Johnson, 111721 ARWC, H103183

Docket NºWCC H103183
Case DateNovember 17, 2021
CourtKansas
BILLY J. JOHNSON, EMPLOYEE CLAIMANT
FRITO-LAY, INC., EMPLOYER RESPONDENT
INDEMNITY INS. CO. OF NORTH AMERICA, CARRIER RESPONDENT
WCC No. H103183
Arkansas Workers Compensation
Before the Arkansas Workers' Compensation Commission
November 17, 2021
         Hearing before Administrative Law Judge O. Milton Fine II on September 17, 2021, in Jonesboro, Craighead County, Arkansas.           Claimant represented by Mr. George H. Bailey, Attorney at Law, Little Rock, Arkansas.           Respondents represented by Mr. Lee J. Muldrow, Attorney at Law, Little Rock, Arkansas.           HON. O. MILTON FINE II, CHIEF ADMINISTRATIVE LAW JUDGE.          STATEMENT OF THE CASE          On September 17, 2021, the above-captioned claim was heard in Jonesboro, Arkansas. A pre-hearing conference took place on July 12, 2021. The Prehearing Order entered on that date pursuant to the conference was admitted without objection as Commission Exhibit 1. At the hearing, the parties confirmed that the stipulations, issues, and respective contentions, as amended, were properly set forth in the order. Stipulations          The parties discussed the stipulations set forth in Commission Exhibit 1. They are the following, which I accept:
1. The Arkansas Workers’ Compensation Commission has jurisdiction over this claim.
2. The employer/employee/carrier relationship existed at all relevant times, including March 7, 2021, the date of the alleged injury.
3. Respondents have controverted this case in its entirety.
4. Claimant’s average weekly wage entitles him to the maximum compensation rates.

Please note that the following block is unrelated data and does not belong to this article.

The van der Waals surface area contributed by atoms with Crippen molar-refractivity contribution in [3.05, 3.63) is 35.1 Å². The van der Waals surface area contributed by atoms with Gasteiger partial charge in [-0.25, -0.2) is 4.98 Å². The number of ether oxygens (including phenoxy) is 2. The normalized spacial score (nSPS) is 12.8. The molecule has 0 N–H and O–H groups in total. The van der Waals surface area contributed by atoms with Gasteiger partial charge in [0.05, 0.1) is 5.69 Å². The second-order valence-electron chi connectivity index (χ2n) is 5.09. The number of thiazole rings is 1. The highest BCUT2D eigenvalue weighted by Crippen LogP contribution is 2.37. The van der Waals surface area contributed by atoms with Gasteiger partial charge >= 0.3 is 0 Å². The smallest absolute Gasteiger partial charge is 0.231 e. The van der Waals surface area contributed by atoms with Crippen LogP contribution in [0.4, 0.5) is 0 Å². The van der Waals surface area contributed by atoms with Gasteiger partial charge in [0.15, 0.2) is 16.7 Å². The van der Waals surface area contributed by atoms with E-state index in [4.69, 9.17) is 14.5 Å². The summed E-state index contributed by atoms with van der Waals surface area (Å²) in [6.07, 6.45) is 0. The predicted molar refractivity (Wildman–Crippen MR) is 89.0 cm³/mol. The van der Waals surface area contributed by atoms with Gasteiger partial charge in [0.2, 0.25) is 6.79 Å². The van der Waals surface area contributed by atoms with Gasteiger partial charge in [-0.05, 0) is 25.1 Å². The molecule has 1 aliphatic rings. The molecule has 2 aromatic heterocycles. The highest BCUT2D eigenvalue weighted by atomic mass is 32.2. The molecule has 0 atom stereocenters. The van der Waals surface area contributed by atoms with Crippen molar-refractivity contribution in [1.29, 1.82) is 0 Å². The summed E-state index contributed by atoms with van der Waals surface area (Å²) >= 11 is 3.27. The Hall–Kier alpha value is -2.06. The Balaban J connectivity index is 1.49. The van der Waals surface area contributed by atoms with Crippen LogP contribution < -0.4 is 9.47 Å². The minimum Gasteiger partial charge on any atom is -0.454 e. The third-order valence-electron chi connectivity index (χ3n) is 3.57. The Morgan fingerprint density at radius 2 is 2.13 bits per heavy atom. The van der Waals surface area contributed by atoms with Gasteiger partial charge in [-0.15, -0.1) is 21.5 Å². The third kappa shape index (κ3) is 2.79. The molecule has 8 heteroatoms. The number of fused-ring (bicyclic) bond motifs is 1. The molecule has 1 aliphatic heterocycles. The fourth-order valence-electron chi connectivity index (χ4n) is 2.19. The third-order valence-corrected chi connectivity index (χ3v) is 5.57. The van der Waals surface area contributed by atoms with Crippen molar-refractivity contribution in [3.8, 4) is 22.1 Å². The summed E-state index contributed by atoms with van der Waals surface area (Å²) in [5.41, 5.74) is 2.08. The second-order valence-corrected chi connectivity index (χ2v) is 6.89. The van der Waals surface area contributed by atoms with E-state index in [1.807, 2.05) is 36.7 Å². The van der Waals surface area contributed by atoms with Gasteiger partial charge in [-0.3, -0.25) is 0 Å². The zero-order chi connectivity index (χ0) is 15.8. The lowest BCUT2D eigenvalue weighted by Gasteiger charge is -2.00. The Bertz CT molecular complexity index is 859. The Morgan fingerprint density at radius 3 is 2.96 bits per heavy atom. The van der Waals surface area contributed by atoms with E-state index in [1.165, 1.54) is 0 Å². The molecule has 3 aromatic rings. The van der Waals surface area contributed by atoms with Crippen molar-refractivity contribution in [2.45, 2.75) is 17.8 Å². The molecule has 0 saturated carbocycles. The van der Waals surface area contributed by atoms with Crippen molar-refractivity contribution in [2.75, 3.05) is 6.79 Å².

Issues          At the hearing, the parties discussed the issues set forth in Commission Exhibit 1. Following the amendment of the third issue, the following were litigated:
1. Whether Claimant sustained a compensable injury to his left shoulder by specific incident.
2. Whether Claimant is entitled to reasonable and necessary medical treatment.
3. Whether Claimant is entitled to temporary total disability benefits from March 7, 2021, through August 15, 2021.
4. Whether Claimant is entitled to a controverted attorney’s fee. All other issues have been reserved.
         Contentions          The respective contentions of the parties, following amendment at the hearing, read as follows:          Claimant:
1. Claimant contends that he sustained a compensable left rotator cuff injury on March 7, 2021, during the course of and within the scope of his employment with the respondent/employer.
2. Claimant contends that he is entitled to reasonable and necessary medical treatment and unpaid medically related travel expenses, particularly his treatment with Dr. Spencer Guinn, including a surgery that was scheduled for April 22, 2021, with more than thirty (30) days’ notice given to the respondents, and subsequently accomplished on said date. Return appointments with Dr. Guinn and all related treatment are claimed as reasonable and necessary.
3. Claimant contends that he is entitled temporary total disability benefits from March 7, 2021, through August 15, 2021.
4. Statutory attorney’s fees based upon all controverted amounts are claimed, as this claim has been controverted in its entirety.
5. All other issues are reserved. Respondents:
1. Respondents contend there is insufficient medical information available to determine whether Claimant’s left shoulder condition is the result of a chronic condition requiring surgery, or an acute job injury.
2. The matter is fully controverted.
         FINDINGS OF FACT AND CONCLUSIONS OF LAW          After reviewing the record as a whole, including medical reports, deposition transcript, documents, and other matters properly before the Commission, and having had an opportunity to hear the testimony of the claimant and to observe his demeanor, I hereby make the following findings of fact and conclusions of law in accordance with Ark. Code Ann. § 11-9-704 (Repl. 2012):
1. The Arkansas Workers’ Compensation Commission has jurisdiction over this claim.
2. The stipulations set forth above are reasonable and are hereby accepted.
3. Claimant has proven by a preponderance of the evidence that he sustained a compensable injury to his left shoulder by specific incident.